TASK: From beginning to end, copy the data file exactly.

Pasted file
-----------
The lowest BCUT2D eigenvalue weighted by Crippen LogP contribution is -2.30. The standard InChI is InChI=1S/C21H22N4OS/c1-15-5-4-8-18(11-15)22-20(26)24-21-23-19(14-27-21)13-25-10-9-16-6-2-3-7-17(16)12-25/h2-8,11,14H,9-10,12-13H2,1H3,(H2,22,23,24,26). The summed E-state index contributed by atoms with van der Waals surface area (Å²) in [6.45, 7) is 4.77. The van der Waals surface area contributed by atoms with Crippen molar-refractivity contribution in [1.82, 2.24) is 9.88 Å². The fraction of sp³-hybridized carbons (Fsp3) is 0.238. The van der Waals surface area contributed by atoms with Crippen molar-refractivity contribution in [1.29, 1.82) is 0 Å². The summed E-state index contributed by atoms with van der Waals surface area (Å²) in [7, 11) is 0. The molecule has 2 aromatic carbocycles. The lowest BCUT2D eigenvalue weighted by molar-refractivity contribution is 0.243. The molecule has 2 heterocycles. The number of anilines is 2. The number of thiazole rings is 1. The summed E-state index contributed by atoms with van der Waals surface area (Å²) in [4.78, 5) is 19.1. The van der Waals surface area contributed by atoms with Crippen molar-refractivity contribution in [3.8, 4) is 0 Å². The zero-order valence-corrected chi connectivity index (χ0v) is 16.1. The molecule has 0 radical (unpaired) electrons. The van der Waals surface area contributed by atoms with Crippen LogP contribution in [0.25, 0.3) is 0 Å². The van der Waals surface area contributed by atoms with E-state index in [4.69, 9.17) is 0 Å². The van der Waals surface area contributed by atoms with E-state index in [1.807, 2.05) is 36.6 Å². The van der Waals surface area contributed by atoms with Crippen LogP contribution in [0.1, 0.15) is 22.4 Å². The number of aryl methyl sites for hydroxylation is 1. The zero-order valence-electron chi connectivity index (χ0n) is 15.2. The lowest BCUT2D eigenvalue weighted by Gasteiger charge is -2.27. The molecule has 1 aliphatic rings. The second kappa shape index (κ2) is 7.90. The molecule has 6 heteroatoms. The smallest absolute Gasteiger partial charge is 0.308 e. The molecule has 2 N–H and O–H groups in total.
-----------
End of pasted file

The lowest BCUT2D eigenvalue weighted by Crippen LogP contribution is -2.30. The standard InChI is InChI=1S/C21H22N4OS/c1-15-5-4-8-18(11-15)22-20(26)24-21-23-19(14-27-21)13-25-10-9-16-6-2-3-7-17(16)12-25/h2-8,11,14H,9-10,12-13H2,1H3,(H2,22,23,24,26). The summed E-state index contributed by atoms with van der Waals surface area (Å²) in [6.45, 7) is 4.77. The van der Waals surface area contributed by atoms with Crippen molar-refractivity contribution in [1.82, 2.24) is 9.88 Å². The fraction of sp³-hybridized carbons (Fsp3) is 0.238. The van der Waals surface area contributed by atoms with Crippen molar-refractivity contribution in [1.29, 1.82) is 0 Å². The summed E-state index contributed by atoms with van der Waals surface area (Å²) in [7, 11) is 0. The molecule has 2 aromatic carbocycles. The lowest BCUT2D eigenvalue weighted by molar-refractivity contribution is 0.243. The molecule has 2 heterocycles. The number of anilines is 2. The number of thiazole rings is 1. The summed E-state index contributed by atoms with van der Waals surface area (Å²) in [4.78, 5) is 19.1. The van der Waals surface area contributed by atoms with Crippen molar-refractivity contribution in [3.8, 4) is 0 Å². The zero-order valence-corrected chi connectivity index (χ0v) is 16.1. The molecule has 0 radical (unpaired) electrons. The van der Waals surface area contributed by atoms with Crippen LogP contribution in [0.25, 0.3) is 0 Å². The van der Waals surface area contributed by atoms with E-state index in [4.69, 9.17) is 0 Å². The van der Waals surface area contributed by atoms with E-state index in [1.807, 2.05) is 36.6 Å². The van der Waals surface area contributed by atoms with Crippen LogP contribution in [0.1, 0.15) is 22.4 Å². The number of aryl methyl sites for hydroxylation is 1. The zero-order valence-electron chi connectivity index (χ0n) is 15.2. The lowest BCUT2D eigenvalue weighted by Gasteiger charge is -2.27. The molecule has 1 aliphatic rings. The second kappa shape index (κ2) is 7.90. The molecule has 6 heteroatoms. The smallest absolute Gasteiger partial charge is 0.308 e. The molecule has 2 N–H and O–H groups in total.